Dr Luke Evans is a member of the Health Select Committee, and is MP for Bosworth.
I left you last week on something of a ‘columnist’s cliffhanger’.
The County of Leicestershire, and the city of Leicester that lies in its centre, had gone through days of speculation about the possibility of a local lockdown, and subsequent uncertainty about exactly where lines would be drawn. On a personal level, that included working out whether my own constituency of Bosworth would be affected, and if so how, and what that meant.
As it transpired, in the end Bosworth remained free from local lockdown. Even the areas which may loosely be described as the outer suburbs of the city were left untouched.
The focus for my own constituents quickly, and understandably, changed from fear that they could be part of a Coronavirus spike with all the implications which that brings, to concern that, especially as nationally enforced lockdown restrictions were being lifted, what might be the implications of Leicester residents escaping their locked down city to enjoy the pubs and restaurants of Hinckley and Bosworth?
After I left you last week, a great deal of time was spent trying to answer exactly that question.
I held several meetings with our local policing unit commander and two further ones with the County’s Chief Constable.
County MPs, all Conservative, met virtually to discuss strategy; and, as you would expect, I stayed in close contact with council leaders, chief executives and the head of our local resilience forum.
Not least, I spoke with councillors, especially those whose wards lay nearest to the city, and whose concerns were entirely understandably at their most heightened.
There were serious discussions about whether, even at an informal level, the lifting of lockdown restrictions should be postponed. Should I speak with publicans and ask them to stay closed? Should they take a further hit to their livelihoods to ensure that the heightened spread in the city could not be brought out to our rural communities?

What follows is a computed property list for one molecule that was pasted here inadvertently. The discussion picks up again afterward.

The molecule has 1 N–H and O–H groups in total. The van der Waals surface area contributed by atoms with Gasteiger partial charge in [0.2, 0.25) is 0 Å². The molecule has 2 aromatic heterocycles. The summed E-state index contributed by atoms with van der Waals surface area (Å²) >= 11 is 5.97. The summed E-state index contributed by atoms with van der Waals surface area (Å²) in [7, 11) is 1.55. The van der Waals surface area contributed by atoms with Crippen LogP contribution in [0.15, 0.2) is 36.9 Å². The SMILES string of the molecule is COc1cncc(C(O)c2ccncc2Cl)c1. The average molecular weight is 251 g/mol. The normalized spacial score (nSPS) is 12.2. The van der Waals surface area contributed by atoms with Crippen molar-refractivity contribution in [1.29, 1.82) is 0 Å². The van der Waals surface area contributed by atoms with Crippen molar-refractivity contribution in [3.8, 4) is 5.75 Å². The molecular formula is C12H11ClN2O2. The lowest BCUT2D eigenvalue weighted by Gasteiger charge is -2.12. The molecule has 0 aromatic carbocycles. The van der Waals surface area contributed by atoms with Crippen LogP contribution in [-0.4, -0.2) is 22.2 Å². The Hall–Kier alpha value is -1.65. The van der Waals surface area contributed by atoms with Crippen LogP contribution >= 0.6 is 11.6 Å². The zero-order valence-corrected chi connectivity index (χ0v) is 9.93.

As with so many other things there is seldom a binary choice when it comes to protecting health and livelihoods and inevitably, as with crime, there is a significant difference between the fear of what might happen, and what actually does.
It was interesting to see that research published by YouGov last Friday indicated that in this case the fear of what might happen was substantially greater than the likely reality.
In one of those oddly specific polls that the YouGov panel seems so proficient at producing, regular pub goers, regular prior to lockdown that is, were asked how soon they would return to their locals after July 4th.
Just four per cent of regulars said they would venture out on the day itself, and another four per cent in the first week, but not on Saturday.
Of course, that type of research certainly doesn’t mean that city dwellers would definitely stay at home but it does indicate that whatever happens it wasn’t going to be likely that pubs, and the police, would be inundated.
My conversations with the police were clear. They had planned, and part of their planning meant having more officers on duty than they would typically have on New Years Eve – but they weren’t expecting a day of mass rebellion.
I was delighted on Monday morning to be able to share a tweet from the Chief Constable stating that over the weekend in Leicester ‘the was huge compliance with the lockdown rules’, whilst in the county the ‘vast majority of residents were acting responsibly and adhering to guidelines’.
Of course, we always knew there would be incidents, which with a camera to hand and a media willing to share them will always gain penetration.
But we can’t lose sight of the fact that the overwhelming majority of decent people within the city and county are doing all that they can, and all that they have been asked, to beat this virus. I keep coming back to the same point that when the majority stick together we will win this fight.
Last weekend wasn’t the end of the local lockdown and it isn’t the end of the lifting of restrictions. We know that there are going to be outbreaks, people testing positive leading to the need to track and trace and temporarily close pubs. Indeed there have already been such cases.
But those cases aren’t indications that lifting the restrictions are failing but rather signs that this new normality is working.]
We haven’t got to the stage where we can say we have beaten Coronavirus, but by the great majority of us following the rules we can at least say we are not letting it beat us.